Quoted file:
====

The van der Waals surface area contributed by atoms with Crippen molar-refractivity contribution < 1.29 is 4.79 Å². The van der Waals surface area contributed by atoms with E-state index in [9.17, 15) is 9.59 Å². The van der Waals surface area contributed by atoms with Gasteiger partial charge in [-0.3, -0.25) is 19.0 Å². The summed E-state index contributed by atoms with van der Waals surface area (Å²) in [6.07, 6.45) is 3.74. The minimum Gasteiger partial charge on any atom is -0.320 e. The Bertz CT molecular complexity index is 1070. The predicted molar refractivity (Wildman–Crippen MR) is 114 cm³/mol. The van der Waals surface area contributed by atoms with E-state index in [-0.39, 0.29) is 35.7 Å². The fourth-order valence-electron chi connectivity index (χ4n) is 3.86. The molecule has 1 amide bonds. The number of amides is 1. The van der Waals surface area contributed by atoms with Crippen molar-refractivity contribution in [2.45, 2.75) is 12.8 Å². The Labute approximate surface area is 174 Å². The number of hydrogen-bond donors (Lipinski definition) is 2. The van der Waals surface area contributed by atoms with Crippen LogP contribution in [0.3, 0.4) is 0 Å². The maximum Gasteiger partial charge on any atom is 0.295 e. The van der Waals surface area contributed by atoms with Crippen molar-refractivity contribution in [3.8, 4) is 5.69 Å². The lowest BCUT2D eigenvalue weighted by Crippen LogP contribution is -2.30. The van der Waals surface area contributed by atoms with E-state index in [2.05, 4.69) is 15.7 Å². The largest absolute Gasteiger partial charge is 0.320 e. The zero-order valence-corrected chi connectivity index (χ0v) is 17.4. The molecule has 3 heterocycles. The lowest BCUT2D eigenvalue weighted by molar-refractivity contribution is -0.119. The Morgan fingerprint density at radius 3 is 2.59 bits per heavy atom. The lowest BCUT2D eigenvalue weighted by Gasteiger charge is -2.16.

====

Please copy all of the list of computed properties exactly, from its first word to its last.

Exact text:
The van der Waals surface area contributed by atoms with Crippen molar-refractivity contribution < 1.29 is 4.79 Å². The van der Waals surface area contributed by atoms with E-state index in [9.17, 15) is 9.59 Å². The van der Waals surface area contributed by atoms with Gasteiger partial charge in [-0.3, -0.25) is 19.0 Å². The summed E-state index contributed by atoms with van der Waals surface area (Å²) in [6.07, 6.45) is 3.74. The minimum Gasteiger partial charge on any atom is -0.320 e. The Bertz CT molecular complexity index is 1070. The predicted molar refractivity (Wildman–Crippen MR) is 114 cm³/mol. The van der Waals surface area contributed by atoms with E-state index in [-0.39, 0.29) is 35.7 Å². The fourth-order valence-electron chi connectivity index (χ4n) is 3.86. The molecule has 1 amide bonds. The number of amides is 1. The van der Waals surface area contributed by atoms with Crippen molar-refractivity contribution in [2.45, 2.75) is 12.8 Å². The Labute approximate surface area is 174 Å². The number of hydrogen-bond donors (Lipinski definition) is 2. The van der Waals surface area contributed by atoms with Crippen LogP contribution in [0.3, 0.4) is 0 Å². The maximum Gasteiger partial charge on any atom is 0.295 e. The van der Waals surface area contributed by atoms with Crippen molar-refractivity contribution in [3.8, 4) is 5.69 Å². The lowest BCUT2D eigenvalue weighted by Crippen LogP contribution is -2.30. The van der Waals surface area contributed by atoms with E-state index in [2.05, 4.69) is 15.7 Å². The largest absolute Gasteiger partial charge is 0.320 e. The zero-order valence-corrected chi connectivity index (χ0v) is 17.4. The molecule has 3 heterocycles. The lowest BCUT2D eigenvalue weighted by molar-refractivity contribution is -0.119. The Morgan fingerprint density at radius 3 is 2.59 bits per heavy atom. The lowest BCUT2D eigenvalue weighted by Gasteiger charge is -2.16.